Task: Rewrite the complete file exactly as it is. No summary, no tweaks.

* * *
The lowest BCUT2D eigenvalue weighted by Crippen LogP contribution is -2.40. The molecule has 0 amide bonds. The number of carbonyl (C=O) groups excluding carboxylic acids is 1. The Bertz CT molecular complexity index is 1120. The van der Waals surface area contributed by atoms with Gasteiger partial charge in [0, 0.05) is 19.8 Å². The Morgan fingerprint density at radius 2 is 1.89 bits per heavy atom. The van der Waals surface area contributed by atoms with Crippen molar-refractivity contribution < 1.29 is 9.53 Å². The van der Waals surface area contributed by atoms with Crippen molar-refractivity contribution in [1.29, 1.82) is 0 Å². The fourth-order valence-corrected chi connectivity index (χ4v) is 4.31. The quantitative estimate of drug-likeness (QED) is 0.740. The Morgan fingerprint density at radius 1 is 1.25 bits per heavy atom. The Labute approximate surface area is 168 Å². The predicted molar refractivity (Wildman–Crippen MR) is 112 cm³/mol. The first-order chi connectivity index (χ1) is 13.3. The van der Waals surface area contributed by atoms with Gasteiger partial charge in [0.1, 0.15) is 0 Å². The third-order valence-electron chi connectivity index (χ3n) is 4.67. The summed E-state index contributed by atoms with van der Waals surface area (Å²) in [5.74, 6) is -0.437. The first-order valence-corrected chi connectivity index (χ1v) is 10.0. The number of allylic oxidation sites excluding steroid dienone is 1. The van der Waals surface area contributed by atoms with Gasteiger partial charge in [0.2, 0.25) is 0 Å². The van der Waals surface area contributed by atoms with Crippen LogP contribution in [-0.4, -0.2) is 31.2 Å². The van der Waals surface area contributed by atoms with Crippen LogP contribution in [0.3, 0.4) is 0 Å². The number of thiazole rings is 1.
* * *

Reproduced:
The lowest BCUT2D eigenvalue weighted by Crippen LogP contribution is -2.40. The molecule has 0 amide bonds. The number of carbonyl (C=O) groups excluding carboxylic acids is 1. The Bertz CT molecular complexity index is 1120. The van der Waals surface area contributed by atoms with Gasteiger partial charge in [0, 0.05) is 19.8 Å². The Morgan fingerprint density at radius 2 is 1.89 bits per heavy atom. The van der Waals surface area contributed by atoms with Crippen molar-refractivity contribution < 1.29 is 9.53 Å². The van der Waals surface area contributed by atoms with Crippen molar-refractivity contribution in [1.29, 1.82) is 0 Å². The fourth-order valence-corrected chi connectivity index (χ4v) is 4.31. The quantitative estimate of drug-likeness (QED) is 0.740. The Morgan fingerprint density at radius 1 is 1.25 bits per heavy atom. The Labute approximate surface area is 168 Å². The predicted molar refractivity (Wildman–Crippen MR) is 112 cm³/mol. The first-order chi connectivity index (χ1) is 13.3. The van der Waals surface area contributed by atoms with Gasteiger partial charge in [0.1, 0.15) is 0 Å². The third-order valence-electron chi connectivity index (χ3n) is 4.67. The summed E-state index contributed by atoms with van der Waals surface area (Å²) in [5.74, 6) is -0.437. The first-order valence-corrected chi connectivity index (χ1v) is 10.0. The number of allylic oxidation sites excluding steroid dienone is 1. The van der Waals surface area contributed by atoms with Gasteiger partial charge in [0.2, 0.25) is 0 Å². The van der Waals surface area contributed by atoms with Crippen LogP contribution in [-0.4, -0.2) is 31.2 Å². The van der Waals surface area contributed by atoms with Crippen LogP contribution in [0.3, 0.4) is 0 Å². The number of thiazole rings is 1.